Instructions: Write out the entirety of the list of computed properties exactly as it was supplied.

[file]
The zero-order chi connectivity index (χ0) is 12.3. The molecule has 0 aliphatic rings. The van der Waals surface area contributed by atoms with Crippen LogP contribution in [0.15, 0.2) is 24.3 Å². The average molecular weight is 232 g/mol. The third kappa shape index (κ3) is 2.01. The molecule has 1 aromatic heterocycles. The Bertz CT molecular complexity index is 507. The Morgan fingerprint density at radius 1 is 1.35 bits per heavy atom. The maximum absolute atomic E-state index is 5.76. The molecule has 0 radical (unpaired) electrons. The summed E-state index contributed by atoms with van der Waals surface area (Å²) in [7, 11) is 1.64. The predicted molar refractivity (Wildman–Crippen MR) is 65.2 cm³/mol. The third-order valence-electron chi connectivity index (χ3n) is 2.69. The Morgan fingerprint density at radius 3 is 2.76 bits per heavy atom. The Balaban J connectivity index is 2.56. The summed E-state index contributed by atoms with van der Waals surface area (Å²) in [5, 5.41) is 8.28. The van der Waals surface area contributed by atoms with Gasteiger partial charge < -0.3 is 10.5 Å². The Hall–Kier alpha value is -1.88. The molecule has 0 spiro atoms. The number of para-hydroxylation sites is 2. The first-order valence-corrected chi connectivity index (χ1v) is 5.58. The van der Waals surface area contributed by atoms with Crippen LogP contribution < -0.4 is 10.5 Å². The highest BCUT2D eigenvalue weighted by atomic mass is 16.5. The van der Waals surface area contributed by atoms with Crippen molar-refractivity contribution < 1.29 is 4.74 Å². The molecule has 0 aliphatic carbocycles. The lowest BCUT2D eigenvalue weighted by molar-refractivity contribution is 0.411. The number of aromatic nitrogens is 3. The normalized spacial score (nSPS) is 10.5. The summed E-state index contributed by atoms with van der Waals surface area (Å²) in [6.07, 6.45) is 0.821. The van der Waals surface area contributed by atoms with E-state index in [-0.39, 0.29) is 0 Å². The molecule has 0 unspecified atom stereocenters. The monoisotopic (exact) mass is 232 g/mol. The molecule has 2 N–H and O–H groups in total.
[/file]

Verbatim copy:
The zero-order chi connectivity index (χ0) is 12.3. The molecule has 0 aliphatic rings. The van der Waals surface area contributed by atoms with Crippen LogP contribution in [0.15, 0.2) is 24.3 Å². The average molecular weight is 232 g/mol. The third kappa shape index (κ3) is 2.01. The molecule has 1 aromatic heterocycles. The Bertz CT molecular complexity index is 507. The Morgan fingerprint density at radius 1 is 1.35 bits per heavy atom. The maximum absolute atomic E-state index is 5.76. The molecule has 0 radical (unpaired) electrons. The summed E-state index contributed by atoms with van der Waals surface area (Å²) in [7, 11) is 1.64. The predicted molar refractivity (Wildman–Crippen MR) is 65.2 cm³/mol. The third-order valence-electron chi connectivity index (χ3n) is 2.69. The Morgan fingerprint density at radius 3 is 2.76 bits per heavy atom. The Balaban J connectivity index is 2.56. The summed E-state index contributed by atoms with van der Waals surface area (Å²) in [5, 5.41) is 8.28. The van der Waals surface area contributed by atoms with Gasteiger partial charge < -0.3 is 10.5 Å². The Hall–Kier alpha value is -1.88. The molecule has 0 spiro atoms. The number of para-hydroxylation sites is 2. The first-order valence-corrected chi connectivity index (χ1v) is 5.58. The van der Waals surface area contributed by atoms with Crippen LogP contribution < -0.4 is 10.5 Å². The highest BCUT2D eigenvalue weighted by atomic mass is 16.5. The van der Waals surface area contributed by atoms with Crippen molar-refractivity contribution < 1.29 is 4.74 Å². The molecule has 0 aliphatic carbocycles. The lowest BCUT2D eigenvalue weighted by molar-refractivity contribution is 0.411. The number of aromatic nitrogens is 3. The normalized spacial score (nSPS) is 10.5. The summed E-state index contributed by atoms with van der Waals surface area (Å²) in [6.07, 6.45) is 0.821. The van der Waals surface area contributed by atoms with E-state index in [-0.39, 0.29) is 0 Å². The molecule has 0 unspecified atom stereocenters. The monoisotopic (exact) mass is 232 g/mol. The molecule has 2 N–H and O–H groups in total.